5 Foods Nutritionists Would Never Eat

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UAE nutritionist Hala Barghout reveals which foods would never hit her shopping trolley



There is nothing I enjoy more than a cup of fresh coffee to jump start my day. Fortunately for me and the other coffee lovers out there, many research studies have associated regular coffee consumption with a variety of health benefits, such as reducing your chances of heart disease, stroke or diabetes. However, I will steer clear of adding extras to my drink as they are nothing more than high-fat milk products or sugary syrups. A large vanilla latte, for example, contains more than 300 calories, whereas a large plain cup of coffee contains only five calories. If you can’t give up your speciality coffee, go for skimmed cow’s, almond or soy milk, and small or regular sizes.



Fat-free peanut butter, fat-free meats and fat-free dairy fit into the category of what I like to call “foods that don’t make sense”. To reduce the fat in for example, peanut butter, manufacturers simply reduce the amount of peanuts used and replace it with sugar. The problem is, the original product (containing only peanuts) was much healthier than the altered product for two main reasons: It contained a healthy monounsaturated fat, and it did not influence blood sugar increases or insulin production. My advice is to stick with foods that are unaltered from the original state and focus on portion control. Peanut butter should have one ingredient: peanuts.



We know that diets high in fibre are good for us. They’re associated with decreased total blood cholesterol, prevention of constipation and increased satiety. While fibre is naturally present in plant-based foods such as fruits, vegetables, whole grains, and legumes, many consumers are bypassing the whole food options and going straight for the popular fibre bar, which is nothing more than a candy bar in disguise. A well-known brand of fibre bars lists the following as some of the ingredients: high maltose corn syrup, sugar, honey, palm kernel oil, and fructose. These are the same ingredients found in many popular candy bars. Grab an apple to get the all the healthy benefits of fibre.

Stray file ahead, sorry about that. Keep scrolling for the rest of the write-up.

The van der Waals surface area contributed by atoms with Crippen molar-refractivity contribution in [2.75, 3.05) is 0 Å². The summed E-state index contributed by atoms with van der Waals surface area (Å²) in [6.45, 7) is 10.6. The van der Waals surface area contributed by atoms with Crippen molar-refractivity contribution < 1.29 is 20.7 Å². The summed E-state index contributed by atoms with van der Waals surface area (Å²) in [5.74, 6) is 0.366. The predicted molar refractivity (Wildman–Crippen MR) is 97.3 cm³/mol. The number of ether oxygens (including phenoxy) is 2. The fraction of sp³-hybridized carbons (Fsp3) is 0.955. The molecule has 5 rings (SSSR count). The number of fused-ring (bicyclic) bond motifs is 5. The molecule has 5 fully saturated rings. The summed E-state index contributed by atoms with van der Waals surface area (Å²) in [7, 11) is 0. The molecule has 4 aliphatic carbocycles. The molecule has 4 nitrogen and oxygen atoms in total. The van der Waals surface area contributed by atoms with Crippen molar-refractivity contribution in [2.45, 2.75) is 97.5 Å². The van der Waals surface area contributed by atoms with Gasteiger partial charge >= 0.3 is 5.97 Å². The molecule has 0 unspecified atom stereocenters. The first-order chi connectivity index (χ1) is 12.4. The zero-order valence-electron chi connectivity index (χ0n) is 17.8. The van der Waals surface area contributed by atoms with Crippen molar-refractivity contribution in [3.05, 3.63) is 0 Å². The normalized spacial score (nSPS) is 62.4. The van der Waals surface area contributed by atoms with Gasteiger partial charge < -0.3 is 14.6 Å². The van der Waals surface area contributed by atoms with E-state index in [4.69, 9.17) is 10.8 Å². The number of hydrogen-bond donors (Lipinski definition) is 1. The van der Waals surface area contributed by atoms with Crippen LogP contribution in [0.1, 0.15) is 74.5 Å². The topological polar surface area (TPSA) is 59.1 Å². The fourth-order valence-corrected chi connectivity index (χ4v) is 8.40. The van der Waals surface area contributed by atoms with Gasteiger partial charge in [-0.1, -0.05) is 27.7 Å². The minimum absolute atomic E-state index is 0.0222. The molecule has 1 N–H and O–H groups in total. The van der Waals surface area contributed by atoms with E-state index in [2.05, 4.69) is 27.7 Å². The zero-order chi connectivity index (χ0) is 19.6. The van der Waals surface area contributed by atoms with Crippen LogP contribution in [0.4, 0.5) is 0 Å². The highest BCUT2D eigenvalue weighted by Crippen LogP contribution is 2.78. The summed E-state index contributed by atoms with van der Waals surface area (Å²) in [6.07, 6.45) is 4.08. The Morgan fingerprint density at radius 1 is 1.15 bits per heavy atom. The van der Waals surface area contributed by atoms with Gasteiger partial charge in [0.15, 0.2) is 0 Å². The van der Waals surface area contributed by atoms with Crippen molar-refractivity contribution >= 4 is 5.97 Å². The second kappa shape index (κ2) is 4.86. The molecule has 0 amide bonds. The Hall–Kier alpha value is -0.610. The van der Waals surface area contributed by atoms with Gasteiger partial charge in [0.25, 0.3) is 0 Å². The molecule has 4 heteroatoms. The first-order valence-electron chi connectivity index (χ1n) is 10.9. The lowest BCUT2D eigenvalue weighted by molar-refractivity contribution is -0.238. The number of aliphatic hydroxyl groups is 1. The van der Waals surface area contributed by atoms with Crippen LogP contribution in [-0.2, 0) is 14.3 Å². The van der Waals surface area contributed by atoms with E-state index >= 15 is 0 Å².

They’re made of processed meat and they’re loaded with cholesterol-raising saturated fat and sodium. Consuming processed meats such as hotdogs or sausages, is said to increase a person’s risk of developing colorectal cancer. High in sodium, a diet full of hot dogs can also lead to high blood pressure and heart disease.
Processed meats also contain sodium nitrite, a preservative that helps prevent botulism food poisoning and gives cured meats their characteristic red colour. During cooking, however, nitrite can react with compounds naturally present in meat to form nitrosamines and nitrosamides, several of which have been associated with certain cancers in humans and animals.



Doughnuts are fried, full of sugar and white flour, and almost all varieties contain trans fats. Store-bought doughnuts are made up of about 35 per cent to 40 per cent trans fat, and an average doughnut contains about 200 to 300 calories, mostly from sugar. Trans fats not only raise “bad” LDL cholesterol, but also lower levels of heart-healthy HDL cholesterol. High trans-fat intake has been linked to coronary heart disease, in which fatty plaques build up in the heart arteries, sometimes leading to a heart attack. From a nutritionist’s perspective, eating a doughnut is one of the worst ways to start off your day. It will throw off your blood sugar and doesn’t provide any real nutrients, which means you’ll soon be hungry again.


Hala Barghout is a nutritionist and health promoter based in Dubai.









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